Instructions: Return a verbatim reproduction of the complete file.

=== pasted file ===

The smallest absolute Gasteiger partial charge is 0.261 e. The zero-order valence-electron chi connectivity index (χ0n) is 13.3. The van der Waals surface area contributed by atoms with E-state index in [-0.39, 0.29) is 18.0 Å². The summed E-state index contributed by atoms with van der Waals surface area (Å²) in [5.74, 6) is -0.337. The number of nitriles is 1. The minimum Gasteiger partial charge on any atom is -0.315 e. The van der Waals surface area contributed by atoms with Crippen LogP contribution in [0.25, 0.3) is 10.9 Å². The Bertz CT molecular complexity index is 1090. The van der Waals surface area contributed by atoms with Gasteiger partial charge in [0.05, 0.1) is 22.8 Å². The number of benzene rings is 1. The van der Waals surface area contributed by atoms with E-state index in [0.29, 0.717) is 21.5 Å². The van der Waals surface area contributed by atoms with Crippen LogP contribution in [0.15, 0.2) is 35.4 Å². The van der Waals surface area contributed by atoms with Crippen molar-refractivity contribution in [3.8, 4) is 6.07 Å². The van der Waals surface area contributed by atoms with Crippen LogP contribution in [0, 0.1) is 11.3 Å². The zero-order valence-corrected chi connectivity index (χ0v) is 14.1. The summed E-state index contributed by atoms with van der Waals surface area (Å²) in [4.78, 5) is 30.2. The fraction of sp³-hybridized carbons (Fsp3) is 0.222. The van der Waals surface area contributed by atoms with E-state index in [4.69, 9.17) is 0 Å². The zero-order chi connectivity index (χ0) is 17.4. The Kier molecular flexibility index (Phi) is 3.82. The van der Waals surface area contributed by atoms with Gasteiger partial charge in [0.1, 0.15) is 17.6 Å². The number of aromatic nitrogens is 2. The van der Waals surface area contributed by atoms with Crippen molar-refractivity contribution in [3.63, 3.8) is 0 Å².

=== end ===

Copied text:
The smallest absolute Gasteiger partial charge is 0.261 e. The zero-order valence-electron chi connectivity index (χ0n) is 13.3. The van der Waals surface area contributed by atoms with E-state index in [-0.39, 0.29) is 18.0 Å². The summed E-state index contributed by atoms with van der Waals surface area (Å²) in [5.74, 6) is -0.337. The number of nitriles is 1. The minimum Gasteiger partial charge on any atom is -0.315 e. The van der Waals surface area contributed by atoms with Crippen LogP contribution in [0.25, 0.3) is 10.9 Å². The Bertz CT molecular complexity index is 1090. The van der Waals surface area contributed by atoms with Gasteiger partial charge in [0.05, 0.1) is 22.8 Å². The number of benzene rings is 1. The van der Waals surface area contributed by atoms with E-state index in [0.29, 0.717) is 21.5 Å². The van der Waals surface area contributed by atoms with Crippen LogP contribution in [0.15, 0.2) is 35.4 Å². The van der Waals surface area contributed by atoms with Crippen molar-refractivity contribution in [3.8, 4) is 6.07 Å². The van der Waals surface area contributed by atoms with Crippen LogP contribution in [0, 0.1) is 11.3 Å². The zero-order valence-corrected chi connectivity index (χ0v) is 14.1. The summed E-state index contributed by atoms with van der Waals surface area (Å²) in [4.78, 5) is 30.2. The fraction of sp³-hybridized carbons (Fsp3) is 0.222. The van der Waals surface area contributed by atoms with E-state index in [4.69, 9.17) is 0 Å². The zero-order chi connectivity index (χ0) is 17.4. The Kier molecular flexibility index (Phi) is 3.82. The van der Waals surface area contributed by atoms with Gasteiger partial charge in [0.1, 0.15) is 17.6 Å². The number of aromatic nitrogens is 2. The van der Waals surface area contributed by atoms with Crippen molar-refractivity contribution in [3.63, 3.8) is 0 Å².